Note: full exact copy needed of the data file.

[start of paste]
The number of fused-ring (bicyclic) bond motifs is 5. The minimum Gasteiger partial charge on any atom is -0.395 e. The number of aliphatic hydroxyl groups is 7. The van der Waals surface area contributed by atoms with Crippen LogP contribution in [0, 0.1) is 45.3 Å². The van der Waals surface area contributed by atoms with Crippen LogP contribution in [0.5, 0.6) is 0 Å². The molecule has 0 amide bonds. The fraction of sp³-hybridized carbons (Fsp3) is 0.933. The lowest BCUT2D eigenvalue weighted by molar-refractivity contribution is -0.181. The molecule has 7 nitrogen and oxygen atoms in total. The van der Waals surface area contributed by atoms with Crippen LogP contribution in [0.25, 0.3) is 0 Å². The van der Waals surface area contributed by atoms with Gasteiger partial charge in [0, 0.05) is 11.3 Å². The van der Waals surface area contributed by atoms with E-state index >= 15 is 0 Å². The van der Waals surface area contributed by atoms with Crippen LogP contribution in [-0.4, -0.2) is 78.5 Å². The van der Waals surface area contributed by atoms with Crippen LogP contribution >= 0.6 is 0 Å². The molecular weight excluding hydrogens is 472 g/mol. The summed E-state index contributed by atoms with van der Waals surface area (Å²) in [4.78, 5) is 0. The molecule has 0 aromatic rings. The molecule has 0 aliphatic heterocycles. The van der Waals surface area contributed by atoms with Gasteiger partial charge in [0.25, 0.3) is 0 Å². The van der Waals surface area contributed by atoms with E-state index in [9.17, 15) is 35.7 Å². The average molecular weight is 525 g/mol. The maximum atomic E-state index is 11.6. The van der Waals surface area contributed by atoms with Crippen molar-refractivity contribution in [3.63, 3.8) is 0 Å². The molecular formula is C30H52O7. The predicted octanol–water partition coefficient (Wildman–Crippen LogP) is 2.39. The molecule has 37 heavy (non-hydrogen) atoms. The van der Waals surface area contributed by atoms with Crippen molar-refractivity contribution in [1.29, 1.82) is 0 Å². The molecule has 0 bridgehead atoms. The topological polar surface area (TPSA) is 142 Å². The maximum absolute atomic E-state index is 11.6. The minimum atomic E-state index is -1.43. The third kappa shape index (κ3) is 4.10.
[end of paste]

The number of fused-ring (bicyclic) bond motifs is 5. The minimum Gasteiger partial charge on any atom is -0.395 e. The number of aliphatic hydroxyl groups is 7. The van der Waals surface area contributed by atoms with Crippen LogP contribution in [0, 0.1) is 45.3 Å². The van der Waals surface area contributed by atoms with Crippen LogP contribution in [0.5, 0.6) is 0 Å². The molecule has 0 amide bonds. The fraction of sp³-hybridized carbons (Fsp3) is 0.933. The lowest BCUT2D eigenvalue weighted by molar-refractivity contribution is -0.181. The molecule has 7 nitrogen and oxygen atoms in total. The van der Waals surface area contributed by atoms with Crippen LogP contribution in [0.25, 0.3) is 0 Å². The van der Waals surface area contributed by atoms with Gasteiger partial charge in [0, 0.05) is 11.3 Å². The van der Waals surface area contributed by atoms with E-state index >= 15 is 0 Å². The van der Waals surface area contributed by atoms with Crippen LogP contribution in [-0.4, -0.2) is 78.5 Å². The van der Waals surface area contributed by atoms with Crippen LogP contribution >= 0.6 is 0 Å². The molecular weight excluding hydrogens is 472 g/mol. The summed E-state index contributed by atoms with van der Waals surface area (Å²) in [4.78, 5) is 0. The molecule has 0 aromatic rings. The molecule has 0 aliphatic heterocycles. The van der Waals surface area contributed by atoms with Gasteiger partial charge in [0.25, 0.3) is 0 Å². The van der Waals surface area contributed by atoms with E-state index in [9.17, 15) is 35.7 Å². The average molecular weight is 525 g/mol. The maximum atomic E-state index is 11.6. The van der Waals surface area contributed by atoms with Crippen molar-refractivity contribution in [3.63, 3.8) is 0 Å². The molecular formula is C30H52O7. The predicted octanol–water partition coefficient (Wildman–Crippen LogP) is 2.39. The molecule has 37 heavy (non-hydrogen) atoms. The van der Waals surface area contributed by atoms with Crippen molar-refractivity contribution in [1.29, 1.82) is 0 Å². The molecule has 0 bridgehead atoms. The topological polar surface area (TPSA) is 142 Å². The maximum absolute atomic E-state index is 11.6. The minimum atomic E-state index is -1.43. The third kappa shape index (κ3) is 4.10.